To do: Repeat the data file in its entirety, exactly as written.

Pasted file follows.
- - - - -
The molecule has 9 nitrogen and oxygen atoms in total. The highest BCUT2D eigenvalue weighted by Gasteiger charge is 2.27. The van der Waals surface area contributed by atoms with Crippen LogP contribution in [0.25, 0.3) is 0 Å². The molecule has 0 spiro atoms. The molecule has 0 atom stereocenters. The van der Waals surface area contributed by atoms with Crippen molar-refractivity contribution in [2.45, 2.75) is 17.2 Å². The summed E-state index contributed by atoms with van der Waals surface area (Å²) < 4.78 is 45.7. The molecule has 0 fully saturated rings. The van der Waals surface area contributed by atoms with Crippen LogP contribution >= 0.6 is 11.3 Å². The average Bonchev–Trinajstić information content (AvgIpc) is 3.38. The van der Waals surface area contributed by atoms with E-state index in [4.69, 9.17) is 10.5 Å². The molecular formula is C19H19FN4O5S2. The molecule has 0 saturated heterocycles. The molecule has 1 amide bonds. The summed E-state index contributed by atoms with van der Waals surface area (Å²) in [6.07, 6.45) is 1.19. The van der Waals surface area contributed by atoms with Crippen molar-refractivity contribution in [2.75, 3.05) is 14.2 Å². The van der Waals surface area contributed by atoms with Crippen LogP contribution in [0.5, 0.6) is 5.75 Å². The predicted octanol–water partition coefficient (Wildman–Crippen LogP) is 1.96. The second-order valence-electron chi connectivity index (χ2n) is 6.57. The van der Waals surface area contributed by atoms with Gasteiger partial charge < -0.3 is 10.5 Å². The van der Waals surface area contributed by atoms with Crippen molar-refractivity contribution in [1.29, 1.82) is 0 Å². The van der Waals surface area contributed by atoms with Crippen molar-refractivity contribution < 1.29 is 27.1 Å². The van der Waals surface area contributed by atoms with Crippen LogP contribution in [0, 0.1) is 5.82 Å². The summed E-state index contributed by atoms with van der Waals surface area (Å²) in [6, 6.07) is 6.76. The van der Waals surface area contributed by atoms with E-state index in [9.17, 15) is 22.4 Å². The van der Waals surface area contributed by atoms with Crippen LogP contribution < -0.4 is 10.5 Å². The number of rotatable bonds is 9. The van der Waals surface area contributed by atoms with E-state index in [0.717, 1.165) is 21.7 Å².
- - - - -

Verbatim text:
The molecule has 9 nitrogen and oxygen atoms in total. The highest BCUT2D eigenvalue weighted by Gasteiger charge is 2.27. The van der Waals surface area contributed by atoms with Crippen LogP contribution in [0.25, 0.3) is 0 Å². The molecule has 0 spiro atoms. The molecule has 0 atom stereocenters. The van der Waals surface area contributed by atoms with Crippen molar-refractivity contribution in [2.45, 2.75) is 17.2 Å². The summed E-state index contributed by atoms with van der Waals surface area (Å²) < 4.78 is 45.7. The molecule has 0 fully saturated rings. The van der Waals surface area contributed by atoms with Crippen LogP contribution >= 0.6 is 11.3 Å². The average Bonchev–Trinajstić information content (AvgIpc) is 3.38. The van der Waals surface area contributed by atoms with E-state index in [4.69, 9.17) is 10.5 Å². The molecular formula is C19H19FN4O5S2. The molecule has 0 saturated heterocycles. The molecule has 1 amide bonds. The summed E-state index contributed by atoms with van der Waals surface area (Å²) in [6.07, 6.45) is 1.19. The van der Waals surface area contributed by atoms with Crippen molar-refractivity contribution in [2.75, 3.05) is 14.2 Å². The van der Waals surface area contributed by atoms with Crippen LogP contribution in [0.5, 0.6) is 5.75 Å². The predicted octanol–water partition coefficient (Wildman–Crippen LogP) is 1.96. The second-order valence-electron chi connectivity index (χ2n) is 6.57. The van der Waals surface area contributed by atoms with Gasteiger partial charge < -0.3 is 10.5 Å². The van der Waals surface area contributed by atoms with Crippen molar-refractivity contribution in [1.29, 1.82) is 0 Å². The van der Waals surface area contributed by atoms with Crippen molar-refractivity contribution < 1.29 is 27.1 Å². The van der Waals surface area contributed by atoms with Crippen LogP contribution in [0, 0.1) is 5.82 Å². The summed E-state index contributed by atoms with van der Waals surface area (Å²) in [6, 6.07) is 6.76. The van der Waals surface area contributed by atoms with E-state index in [9.17, 15) is 22.4 Å². The van der Waals surface area contributed by atoms with Crippen LogP contribution < -0.4 is 10.5 Å². The number of rotatable bonds is 9. The van der Waals surface area contributed by atoms with E-state index in [0.717, 1.165) is 21.7 Å².